Ruth Bader Ginsburg sounds alarm on New Deal rollback

Deep in a seemingly obscure Su...

Posted: Apr 3, 2018 8:40 AM
Updated: Apr 3, 2018 8:40 AM

Deep in a seemingly obscure Supreme Court case on Monday, Justice Ruth Bader Ginsburg sounded an alarm for liberals: The New Deal may be under attack.

The conservative majority is undermining worker protections from the 1930s, Ginsburg wrote, "without even acknowledging that it unsettles more than half a century of our precedent."

In the 5-4 ruling along familiar ideological lines, the conservative majority disallowed overtime pay for automobile service advisers at a California Mercedes-Benz dealership by broadly construing a category of exemptions in the Fair Labor Standards Act for overtime protection.

Certainly, the subject of the decision -- the only one issued Monday as the court continues its notably sluggish pace -- pales compared with pending cases on religion and gay rights, partisan gerrymandering, and the Trump administration travel ban.

Yet the fair labor controversy offers a lens on a likely struggle among justices over the role of federal government in American life.

Monday's decision aligns the court majority with the Trump administration's interest in rolling back federal regulation of business.

"By stretching the [overtime] exemption ... ," wrote Ginsburg, the 85-year-old leader of the liberal wing, the majority strips away "protection for ... vulnerable workers."

Monday's dispute centered on the Fair Labor Standards Act, passed in 1938 during the Great Depression. Its overtime pay requirements, as Ginsburg noted, were intended to induce employers to hire more people who worked 40-hour weeks rather than to keep a workforce of fewer employees with longer hours.

At issue in the case of Encino Motorcars v. Navarro was a provision exempting certain workers from overtime protection, specifically "any salesman, partsman, or mechanic primarily engaged in selling or servicing automobiles, trucks, or farm implements."

The question in the appeal by a Mercedes-Benz dealership in California was whether service advisers who consult with customers about their servicing needs fell under that exemption. The 9th US Circuit Court of Appeals ruled that service advisers qualify for overtime pay.

Reversing that decision Monday, Justice Clarence Thomas declared for the majority that service advisers, based on ordinary meanings, are "salesmen ... primarily engaged in ... servicing automobiles."

He was joined by fellow conservatives, Chief Justice John Roberts and Justices Anthony Kennedy, Samuel Alito and Neil Gorsuch.

The majority rejected the view that fair-labor exemptions should be narrowly interpreted, and it spurned a 2011 Labor Department regulation that said "salesman" did not include service adviser. (That regulation had prompted the Mercedes-Benz employees to sue for back pay.)

Ginsburg countered that service advisers neither sell nor repair automobiles. More fundamentally, she said advisers working on relatively low commission are "precisely the type of workers Congress intended the FLSA to shield 'from the evil of overwork.'"

With "an exemption of its own creation," she concluded, the court majority "veers away from ... the FLSA's mission."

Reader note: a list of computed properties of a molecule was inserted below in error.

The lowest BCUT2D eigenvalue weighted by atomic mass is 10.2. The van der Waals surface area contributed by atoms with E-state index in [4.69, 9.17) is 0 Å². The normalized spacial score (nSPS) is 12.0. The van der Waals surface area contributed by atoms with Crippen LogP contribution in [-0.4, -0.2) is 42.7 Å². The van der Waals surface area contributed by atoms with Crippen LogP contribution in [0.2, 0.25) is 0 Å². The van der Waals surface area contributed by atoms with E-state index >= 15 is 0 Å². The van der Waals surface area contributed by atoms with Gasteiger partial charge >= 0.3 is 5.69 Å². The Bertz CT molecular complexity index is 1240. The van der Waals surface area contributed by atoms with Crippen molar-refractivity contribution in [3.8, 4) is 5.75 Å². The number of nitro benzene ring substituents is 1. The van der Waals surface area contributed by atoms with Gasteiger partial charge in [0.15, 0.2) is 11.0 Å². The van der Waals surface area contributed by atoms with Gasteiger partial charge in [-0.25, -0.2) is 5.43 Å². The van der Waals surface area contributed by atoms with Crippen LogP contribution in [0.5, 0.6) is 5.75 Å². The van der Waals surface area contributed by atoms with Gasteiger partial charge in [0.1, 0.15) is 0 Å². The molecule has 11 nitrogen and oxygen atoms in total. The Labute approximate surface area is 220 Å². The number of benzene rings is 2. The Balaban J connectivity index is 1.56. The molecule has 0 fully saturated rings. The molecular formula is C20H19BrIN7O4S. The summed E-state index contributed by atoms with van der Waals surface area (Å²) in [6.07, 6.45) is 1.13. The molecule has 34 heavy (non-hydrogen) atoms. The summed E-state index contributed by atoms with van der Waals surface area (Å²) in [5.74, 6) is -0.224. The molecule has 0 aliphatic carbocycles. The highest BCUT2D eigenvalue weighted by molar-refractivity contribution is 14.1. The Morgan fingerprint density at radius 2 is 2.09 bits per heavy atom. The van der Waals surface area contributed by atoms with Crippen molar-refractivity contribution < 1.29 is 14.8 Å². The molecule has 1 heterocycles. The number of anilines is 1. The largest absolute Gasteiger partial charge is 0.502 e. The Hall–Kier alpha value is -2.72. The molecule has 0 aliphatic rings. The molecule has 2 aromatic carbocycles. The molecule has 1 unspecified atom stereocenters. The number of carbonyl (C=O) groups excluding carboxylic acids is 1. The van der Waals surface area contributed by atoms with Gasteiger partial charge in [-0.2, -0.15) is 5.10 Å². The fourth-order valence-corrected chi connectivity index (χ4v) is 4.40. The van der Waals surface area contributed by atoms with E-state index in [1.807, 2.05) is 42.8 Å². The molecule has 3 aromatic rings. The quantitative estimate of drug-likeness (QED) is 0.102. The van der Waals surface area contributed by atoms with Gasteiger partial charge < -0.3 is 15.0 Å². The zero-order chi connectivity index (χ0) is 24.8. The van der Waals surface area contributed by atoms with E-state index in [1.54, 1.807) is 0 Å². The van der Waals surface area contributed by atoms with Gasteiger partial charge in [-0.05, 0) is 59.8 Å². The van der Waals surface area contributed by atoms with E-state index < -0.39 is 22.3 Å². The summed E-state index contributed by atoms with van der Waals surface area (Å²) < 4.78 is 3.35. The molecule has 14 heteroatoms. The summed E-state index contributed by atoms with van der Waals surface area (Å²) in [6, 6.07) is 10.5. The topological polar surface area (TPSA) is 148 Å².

Mississippi Coronavirus Cases

Data is updated nightly.

Cases: 261167

Reported Deaths: 5713
CountyCasesDeaths
DeSoto17561191
Hinds16687329
Harrison14050202
Rankin11102217
Jackson10729188
Lee9014143
Madison8495168
Jones6607114
Forrest6135122
Lauderdale6067192
Lowndes5490120
Lafayette511794
Lamar499865
Washington4904125
Bolivar4087109
Oktibbeha403581
Panola380981
Pontotoc374757
Monroe3651106
Warren3649103
Union353263
Marshall352069
Neshoba3464154
Pearl River3422105
Leflore3090109
Lincoln304287
Sunflower290373
Hancock288461
Tate279062
Alcorn270754
Pike268180
Itawamba266662
Scott256048
Yazoo253756
Prentiss251153
Copiah247649
Tippah247550
Coahoma245954
Simpson241471
Leake236167
Grenada222471
Marion220273
Covington219072
Adams212370
Wayne208432
Winston205870
George203539
Newton197346
Attala196461
Tishomingo193861
Chickasaw188444
Jasper177838
Holmes171368
Clay164237
Tallahatchie155635
Stone149525
Clarke144762
Calhoun139922
Smith127725
Yalobusha121134
Walthall114037
Greene112929
Noxubee112225
Montgomery111236
Carroll106422
Lawrence105617
Perry104031
Amite100826
Webster95424
Tunica88221
Claiborne87825
Jefferson Davis87727
Benton84823
Humphreys84224
Kemper80020
Quitman7049
Franklin69617
Choctaw62513
Wilkinson59625
Jefferson56520
Sharkey44817
Issaquena1606
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Alabama Coronavirus Cases

Cases: 436087

Reported Deaths: 6486
CountyCasesDeaths
Jefferson63969994
Mobile31211565
Madison27851208
Tuscaloosa21233271
Montgomery19698326
Shelby19093130
Baldwin16981188
Lee13036105
Morgan12526134
Etowah11987179
Calhoun11441206
Marshall10357123
Houston8886158
Limestone827876
Cullman8203108
Elmore8120104
DeKalb7828103
Lauderdale7798103
St. Clair7763125
Talladega6394111
Walker6002177
Jackson594644
Colbert545276
Blount543986
Autauga532761
Coffee456762
Dale406883
Franklin372448
Russell349212
Chilton342873
Covington336068
Escambia330144
Dallas312096
Tallapoosa3120107
Chambers301170
Clarke293336
Pike261131
Marion251558
Lawrence250752
Winston232742
Bibb221248
Geneva208746
Marengo206529
Pickens199031
Hale182742
Barbour179337
Fayette177029
Butler172459
Cherokee164330
Henry158224
Monroe151320
Randolph144336
Washington140127
Clay129146
Crenshaw122944
Macon120937
Cleburne120724
Lamar119721
Lowndes113736
Wilcox106622
Bullock102228
Perry99118
Conecuh96821
Sumter90026
Greene76823
Coosa63215
Choctaw51724
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